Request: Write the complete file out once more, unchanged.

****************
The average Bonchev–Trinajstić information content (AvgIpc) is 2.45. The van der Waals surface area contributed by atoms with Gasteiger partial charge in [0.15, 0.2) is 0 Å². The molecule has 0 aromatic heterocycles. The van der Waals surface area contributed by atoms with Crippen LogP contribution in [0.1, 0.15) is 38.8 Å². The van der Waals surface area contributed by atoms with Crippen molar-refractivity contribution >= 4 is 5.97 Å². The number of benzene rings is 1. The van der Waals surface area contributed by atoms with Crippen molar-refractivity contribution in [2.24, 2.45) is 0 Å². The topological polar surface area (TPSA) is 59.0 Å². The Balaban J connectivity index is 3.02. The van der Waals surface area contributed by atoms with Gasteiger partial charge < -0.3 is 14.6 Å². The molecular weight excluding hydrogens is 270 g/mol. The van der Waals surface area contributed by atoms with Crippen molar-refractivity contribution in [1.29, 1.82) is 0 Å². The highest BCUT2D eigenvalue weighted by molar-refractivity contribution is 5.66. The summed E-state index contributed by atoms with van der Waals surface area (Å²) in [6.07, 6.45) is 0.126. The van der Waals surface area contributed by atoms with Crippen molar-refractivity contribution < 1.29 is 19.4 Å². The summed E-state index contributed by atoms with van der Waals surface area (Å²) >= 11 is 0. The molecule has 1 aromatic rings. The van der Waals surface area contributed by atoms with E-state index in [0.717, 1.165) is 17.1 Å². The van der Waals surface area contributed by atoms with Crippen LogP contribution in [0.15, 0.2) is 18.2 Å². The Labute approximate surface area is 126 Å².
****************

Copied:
The average Bonchev–Trinajstić information content (AvgIpc) is 2.45. The van der Waals surface area contributed by atoms with Gasteiger partial charge in [0.15, 0.2) is 0 Å². The molecule has 0 aromatic heterocycles. The van der Waals surface area contributed by atoms with Crippen LogP contribution in [0.1, 0.15) is 38.8 Å². The van der Waals surface area contributed by atoms with Crippen molar-refractivity contribution >= 4 is 5.97 Å². The number of benzene rings is 1. The van der Waals surface area contributed by atoms with Crippen molar-refractivity contribution in [2.24, 2.45) is 0 Å². The topological polar surface area (TPSA) is 59.0 Å². The Balaban J connectivity index is 3.02. The van der Waals surface area contributed by atoms with Gasteiger partial charge < -0.3 is 14.6 Å². The molecular weight excluding hydrogens is 270 g/mol. The van der Waals surface area contributed by atoms with Crippen molar-refractivity contribution in [1.29, 1.82) is 0 Å². The highest BCUT2D eigenvalue weighted by molar-refractivity contribution is 5.66. The summed E-state index contributed by atoms with van der Waals surface area (Å²) in [6.07, 6.45) is 0.126. The van der Waals surface area contributed by atoms with Crippen molar-refractivity contribution < 1.29 is 19.4 Å². The summed E-state index contributed by atoms with van der Waals surface area (Å²) >= 11 is 0. The molecule has 1 aromatic rings. The van der Waals surface area contributed by atoms with E-state index in [0.717, 1.165) is 17.1 Å². The van der Waals surface area contributed by atoms with Crippen LogP contribution in [0.15, 0.2) is 18.2 Å². The Labute approximate surface area is 126 Å².